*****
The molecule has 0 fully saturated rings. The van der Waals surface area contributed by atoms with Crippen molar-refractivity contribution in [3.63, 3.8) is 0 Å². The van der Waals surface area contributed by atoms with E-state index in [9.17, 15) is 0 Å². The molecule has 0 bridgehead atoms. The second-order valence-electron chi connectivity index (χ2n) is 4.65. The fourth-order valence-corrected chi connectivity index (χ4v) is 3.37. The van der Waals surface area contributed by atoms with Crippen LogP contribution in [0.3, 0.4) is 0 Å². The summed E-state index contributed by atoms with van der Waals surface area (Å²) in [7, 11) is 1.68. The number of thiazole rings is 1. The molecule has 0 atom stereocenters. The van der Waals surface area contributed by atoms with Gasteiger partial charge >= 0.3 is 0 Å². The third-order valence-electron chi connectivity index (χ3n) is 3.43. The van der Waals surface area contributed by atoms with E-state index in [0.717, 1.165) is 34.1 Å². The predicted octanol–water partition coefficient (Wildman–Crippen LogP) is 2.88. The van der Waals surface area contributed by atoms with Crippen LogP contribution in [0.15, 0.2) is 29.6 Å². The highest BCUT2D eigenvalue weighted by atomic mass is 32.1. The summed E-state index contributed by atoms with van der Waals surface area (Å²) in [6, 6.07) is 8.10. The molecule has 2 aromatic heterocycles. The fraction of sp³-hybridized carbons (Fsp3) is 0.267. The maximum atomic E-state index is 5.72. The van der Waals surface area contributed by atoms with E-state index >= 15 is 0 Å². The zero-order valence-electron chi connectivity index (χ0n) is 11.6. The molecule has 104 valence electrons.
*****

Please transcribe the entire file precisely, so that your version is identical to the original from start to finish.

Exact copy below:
The molecule has 0 fully saturated rings. The van der Waals surface area contributed by atoms with Crippen molar-refractivity contribution in [3.63, 3.8) is 0 Å². The van der Waals surface area contributed by atoms with E-state index in [9.17, 15) is 0 Å². The molecule has 0 bridgehead atoms. The second-order valence-electron chi connectivity index (χ2n) is 4.65. The fourth-order valence-corrected chi connectivity index (χ4v) is 3.37. The van der Waals surface area contributed by atoms with Crippen LogP contribution in [0.3, 0.4) is 0 Å². The summed E-state index contributed by atoms with van der Waals surface area (Å²) in [7, 11) is 1.68. The number of thiazole rings is 1. The molecule has 0 atom stereocenters. The van der Waals surface area contributed by atoms with Gasteiger partial charge >= 0.3 is 0 Å². The third-order valence-electron chi connectivity index (χ3n) is 3.43. The van der Waals surface area contributed by atoms with E-state index in [0.717, 1.165) is 34.1 Å². The predicted octanol–water partition coefficient (Wildman–Crippen LogP) is 2.88. The van der Waals surface area contributed by atoms with Crippen LogP contribution in [0.15, 0.2) is 29.6 Å². The highest BCUT2D eigenvalue weighted by atomic mass is 32.1. The summed E-state index contributed by atoms with van der Waals surface area (Å²) in [6, 6.07) is 8.10. The molecule has 2 aromatic heterocycles. The fraction of sp³-hybridized carbons (Fsp3) is 0.267. The maximum atomic E-state index is 5.72. The van der Waals surface area contributed by atoms with E-state index >= 15 is 0 Å². The zero-order valence-electron chi connectivity index (χ0n) is 11.6. The molecule has 104 valence electrons.